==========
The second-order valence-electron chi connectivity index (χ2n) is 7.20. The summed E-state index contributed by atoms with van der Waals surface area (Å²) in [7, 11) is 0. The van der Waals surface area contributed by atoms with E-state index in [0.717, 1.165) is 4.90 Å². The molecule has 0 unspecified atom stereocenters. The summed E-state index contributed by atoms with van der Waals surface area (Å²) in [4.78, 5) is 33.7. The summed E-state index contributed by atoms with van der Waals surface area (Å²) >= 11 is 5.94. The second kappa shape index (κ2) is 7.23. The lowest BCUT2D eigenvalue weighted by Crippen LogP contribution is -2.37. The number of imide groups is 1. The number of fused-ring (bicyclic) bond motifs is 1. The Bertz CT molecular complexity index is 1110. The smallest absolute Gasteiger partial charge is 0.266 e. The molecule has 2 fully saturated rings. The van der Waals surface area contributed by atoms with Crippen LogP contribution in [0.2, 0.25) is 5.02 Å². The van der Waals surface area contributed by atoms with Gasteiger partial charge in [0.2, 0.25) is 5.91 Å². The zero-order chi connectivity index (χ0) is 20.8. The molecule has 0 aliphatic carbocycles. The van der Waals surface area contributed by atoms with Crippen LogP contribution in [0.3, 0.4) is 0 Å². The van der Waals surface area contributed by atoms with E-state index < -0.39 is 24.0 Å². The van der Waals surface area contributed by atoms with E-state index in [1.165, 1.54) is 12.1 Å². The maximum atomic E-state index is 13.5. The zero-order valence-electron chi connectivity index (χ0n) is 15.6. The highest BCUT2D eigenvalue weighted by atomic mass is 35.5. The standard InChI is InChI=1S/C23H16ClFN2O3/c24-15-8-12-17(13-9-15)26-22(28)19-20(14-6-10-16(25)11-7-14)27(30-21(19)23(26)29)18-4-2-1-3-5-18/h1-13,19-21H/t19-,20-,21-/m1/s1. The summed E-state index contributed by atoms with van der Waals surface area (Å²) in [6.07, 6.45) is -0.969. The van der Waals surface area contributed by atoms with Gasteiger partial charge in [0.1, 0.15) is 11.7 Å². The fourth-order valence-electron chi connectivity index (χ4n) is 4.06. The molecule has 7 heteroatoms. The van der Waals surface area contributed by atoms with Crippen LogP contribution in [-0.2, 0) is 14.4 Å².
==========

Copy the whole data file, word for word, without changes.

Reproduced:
The second-order valence-electron chi connectivity index (χ2n) is 7.20. The summed E-state index contributed by atoms with van der Waals surface area (Å²) in [7, 11) is 0. The van der Waals surface area contributed by atoms with E-state index in [0.717, 1.165) is 4.90 Å². The molecule has 0 unspecified atom stereocenters. The summed E-state index contributed by atoms with van der Waals surface area (Å²) in [4.78, 5) is 33.7. The summed E-state index contributed by atoms with van der Waals surface area (Å²) >= 11 is 5.94. The second kappa shape index (κ2) is 7.23. The lowest BCUT2D eigenvalue weighted by Crippen LogP contribution is -2.37. The number of imide groups is 1. The number of fused-ring (bicyclic) bond motifs is 1. The Bertz CT molecular complexity index is 1110. The smallest absolute Gasteiger partial charge is 0.266 e. The molecule has 2 fully saturated rings. The van der Waals surface area contributed by atoms with Crippen LogP contribution in [0.2, 0.25) is 5.02 Å². The van der Waals surface area contributed by atoms with Gasteiger partial charge in [0.2, 0.25) is 5.91 Å². The zero-order chi connectivity index (χ0) is 20.8. The molecule has 0 aliphatic carbocycles. The van der Waals surface area contributed by atoms with Crippen LogP contribution in [0.3, 0.4) is 0 Å². The van der Waals surface area contributed by atoms with E-state index < -0.39 is 24.0 Å². The van der Waals surface area contributed by atoms with E-state index in [1.165, 1.54) is 12.1 Å². The maximum atomic E-state index is 13.5. The zero-order valence-electron chi connectivity index (χ0n) is 15.6. The highest BCUT2D eigenvalue weighted by atomic mass is 35.5. The standard InChI is InChI=1S/C23H16ClFN2O3/c24-15-8-12-17(13-9-15)26-22(28)19-20(14-6-10-16(25)11-7-14)27(30-21(19)23(26)29)18-4-2-1-3-5-18/h1-13,19-21H/t19-,20-,21-/m1/s1. The summed E-state index contributed by atoms with van der Waals surface area (Å²) in [6.07, 6.45) is -0.969. The van der Waals surface area contributed by atoms with Gasteiger partial charge in [0.1, 0.15) is 11.7 Å². The fourth-order valence-electron chi connectivity index (χ4n) is 4.06. The molecule has 7 heteroatoms. The van der Waals surface area contributed by atoms with Crippen LogP contribution in [-0.2, 0) is 14.4 Å².